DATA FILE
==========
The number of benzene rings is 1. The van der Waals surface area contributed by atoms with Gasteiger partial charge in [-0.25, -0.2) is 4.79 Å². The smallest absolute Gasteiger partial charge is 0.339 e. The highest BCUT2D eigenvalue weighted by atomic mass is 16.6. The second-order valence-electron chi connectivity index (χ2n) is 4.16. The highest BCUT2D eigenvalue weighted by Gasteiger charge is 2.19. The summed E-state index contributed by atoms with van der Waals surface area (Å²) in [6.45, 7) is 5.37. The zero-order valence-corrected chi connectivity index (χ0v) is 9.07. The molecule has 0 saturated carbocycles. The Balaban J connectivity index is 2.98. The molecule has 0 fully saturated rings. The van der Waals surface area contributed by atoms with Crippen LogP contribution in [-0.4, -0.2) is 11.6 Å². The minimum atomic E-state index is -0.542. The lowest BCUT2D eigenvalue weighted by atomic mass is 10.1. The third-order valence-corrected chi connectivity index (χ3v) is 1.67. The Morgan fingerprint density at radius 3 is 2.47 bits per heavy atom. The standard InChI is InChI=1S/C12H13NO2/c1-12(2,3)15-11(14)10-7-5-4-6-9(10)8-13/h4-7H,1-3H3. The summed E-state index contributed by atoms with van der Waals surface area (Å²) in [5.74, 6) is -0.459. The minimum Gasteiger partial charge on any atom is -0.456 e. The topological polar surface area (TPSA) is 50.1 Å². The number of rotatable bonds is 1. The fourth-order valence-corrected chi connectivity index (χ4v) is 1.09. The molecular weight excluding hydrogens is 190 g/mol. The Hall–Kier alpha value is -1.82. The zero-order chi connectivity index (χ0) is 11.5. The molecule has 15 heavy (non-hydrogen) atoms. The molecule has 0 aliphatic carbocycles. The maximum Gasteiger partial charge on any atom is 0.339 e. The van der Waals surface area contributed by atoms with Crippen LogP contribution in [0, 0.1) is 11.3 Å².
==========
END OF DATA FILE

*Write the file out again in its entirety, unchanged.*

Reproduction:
The number of benzene rings is 1. The van der Waals surface area contributed by atoms with Gasteiger partial charge in [-0.25, -0.2) is 4.79 Å². The smallest absolute Gasteiger partial charge is 0.339 e. The highest BCUT2D eigenvalue weighted by atomic mass is 16.6. The second-order valence-electron chi connectivity index (χ2n) is 4.16. The highest BCUT2D eigenvalue weighted by Gasteiger charge is 2.19. The summed E-state index contributed by atoms with van der Waals surface area (Å²) in [6.45, 7) is 5.37. The zero-order valence-corrected chi connectivity index (χ0v) is 9.07. The molecule has 0 saturated carbocycles. The Balaban J connectivity index is 2.98. The molecule has 0 fully saturated rings. The van der Waals surface area contributed by atoms with Crippen LogP contribution in [-0.4, -0.2) is 11.6 Å². The minimum atomic E-state index is -0.542. The lowest BCUT2D eigenvalue weighted by atomic mass is 10.1. The third-order valence-corrected chi connectivity index (χ3v) is 1.67. The Morgan fingerprint density at radius 3 is 2.47 bits per heavy atom. The standard InChI is InChI=1S/C12H13NO2/c1-12(2,3)15-11(14)10-7-5-4-6-9(10)8-13/h4-7H,1-3H3. The summed E-state index contributed by atoms with van der Waals surface area (Å²) in [5.74, 6) is -0.459. The minimum Gasteiger partial charge on any atom is -0.456 e. The topological polar surface area (TPSA) is 50.1 Å². The number of rotatable bonds is 1. The fourth-order valence-corrected chi connectivity index (χ4v) is 1.09. The molecular weight excluding hydrogens is 190 g/mol. The Hall–Kier alpha value is -1.82. The zero-order chi connectivity index (χ0) is 11.5. The molecule has 15 heavy (non-hydrogen) atoms. The molecule has 0 aliphatic carbocycles. The maximum Gasteiger partial charge on any atom is 0.339 e. The van der Waals surface area contributed by atoms with Crippen LogP contribution in [0, 0.1) is 11.3 Å².